rec_min_x: low_x,
                    rec_min_y: low_y,
                    rec_max_x: high_x,
                    rec_max_y: high_y,
                };
            }
        }
    }
}

unsafe fn outer_loop_x(sort_x: &mut [Point], sort_y: &[usize]) -> DiscrepancyRes {
    let mut res = DiscrepancyRes {
        max_discrepancy: 0.0,
        rec_min_x: 0.0, rec_min_y: 0.0,
        rec_max_x: 0.0, rec_max_y: 0.0,
    };

    let mut sub_set_y: Vec<*const Point> = Vec::with_capacity(sort_x.len());

    for i in 0 .. sort_x.len() {
        println!("Low X = {}", i);
        let low_x = sort_x[i].x;
        for j in i .. sort_x.len() {
            sort_x[j].marked = true;
            let high_x = sort_x[j].x;
            let mut n = 0;
            sub_set_y.clear();

            for k in 0 .. sort_x.len() {
                if sort_x[sort_y[k]].marked {
                    sub_set_y.push(&sort_x[sort_y[k]]);
                    n += 1;
                }
            }
            inner_loop_y(n, low_x, high_x, sort_x, &sub_set_y, &mut res);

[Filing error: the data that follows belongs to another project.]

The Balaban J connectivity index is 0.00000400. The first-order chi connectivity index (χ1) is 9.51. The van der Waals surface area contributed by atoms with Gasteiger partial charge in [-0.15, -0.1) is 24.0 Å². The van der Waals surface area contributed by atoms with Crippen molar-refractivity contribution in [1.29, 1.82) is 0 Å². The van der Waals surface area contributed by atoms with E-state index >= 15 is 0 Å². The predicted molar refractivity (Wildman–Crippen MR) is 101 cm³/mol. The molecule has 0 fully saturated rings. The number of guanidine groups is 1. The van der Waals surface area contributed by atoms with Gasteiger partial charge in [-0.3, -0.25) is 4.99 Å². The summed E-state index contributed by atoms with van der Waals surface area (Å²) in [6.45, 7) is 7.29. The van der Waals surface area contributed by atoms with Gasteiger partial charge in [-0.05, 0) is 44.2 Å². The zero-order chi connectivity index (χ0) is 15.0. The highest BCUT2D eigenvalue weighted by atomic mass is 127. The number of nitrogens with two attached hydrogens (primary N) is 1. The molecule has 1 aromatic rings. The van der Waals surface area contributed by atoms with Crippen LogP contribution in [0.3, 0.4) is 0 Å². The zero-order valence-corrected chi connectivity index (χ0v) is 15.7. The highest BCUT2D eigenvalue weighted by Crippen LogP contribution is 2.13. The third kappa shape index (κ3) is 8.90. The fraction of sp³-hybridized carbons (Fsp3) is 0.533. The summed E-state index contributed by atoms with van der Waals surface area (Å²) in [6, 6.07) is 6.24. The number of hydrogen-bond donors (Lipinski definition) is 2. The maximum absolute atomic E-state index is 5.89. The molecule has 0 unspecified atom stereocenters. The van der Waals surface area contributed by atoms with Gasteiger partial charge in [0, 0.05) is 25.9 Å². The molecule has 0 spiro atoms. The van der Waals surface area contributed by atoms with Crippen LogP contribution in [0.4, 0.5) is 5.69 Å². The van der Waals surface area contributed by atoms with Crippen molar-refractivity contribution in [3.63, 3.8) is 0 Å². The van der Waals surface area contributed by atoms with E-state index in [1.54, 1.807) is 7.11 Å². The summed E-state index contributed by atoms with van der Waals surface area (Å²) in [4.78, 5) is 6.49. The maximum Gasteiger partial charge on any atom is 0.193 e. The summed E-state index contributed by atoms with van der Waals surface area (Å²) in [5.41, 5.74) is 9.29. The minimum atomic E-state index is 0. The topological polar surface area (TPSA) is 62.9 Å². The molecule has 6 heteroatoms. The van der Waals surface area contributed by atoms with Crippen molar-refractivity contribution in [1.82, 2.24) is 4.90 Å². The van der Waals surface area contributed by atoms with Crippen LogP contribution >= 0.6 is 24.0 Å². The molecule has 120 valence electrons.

}

        for j in 0 .. sort_x.len() {
            sort_x[j].marked = false;
        }
    }

    res
}

fn main() {
    unsafe {
        let (mut sort_x, sort_y) = sort_points(read_data());
        let res = outer_loop_x(&mut sort_x, &sort_y);

        println!("Maximum Discrepancy = {:.6}", res.max_discrepancy);
        println!("Rect {:.6} {:.6} {:.6} {:.6}",
                 res.rec_min_x, res.rec_min_y, res.rec_max_x, res.rec_max_y);
    }
}

This third Rust version contains less unsafety. The data is owned by the sorted array of Points sort_x, and I’ve removed the points array. The sort_y is an array of indexes, and to keep performance inner_loop_y() receives a sub_set_y that contains pointers (but now they can be const). The performance is about the same as the second Rust version, it runs in about 1.86 seconds.

Do you have suggestions for improvements and to keep (or improve) speed and remove some (or all) unsafety?


#2

For kicks and giggles, have you tried using unchecked indexing of the slices? Would be interesting to see how much bounds checking adds.


#3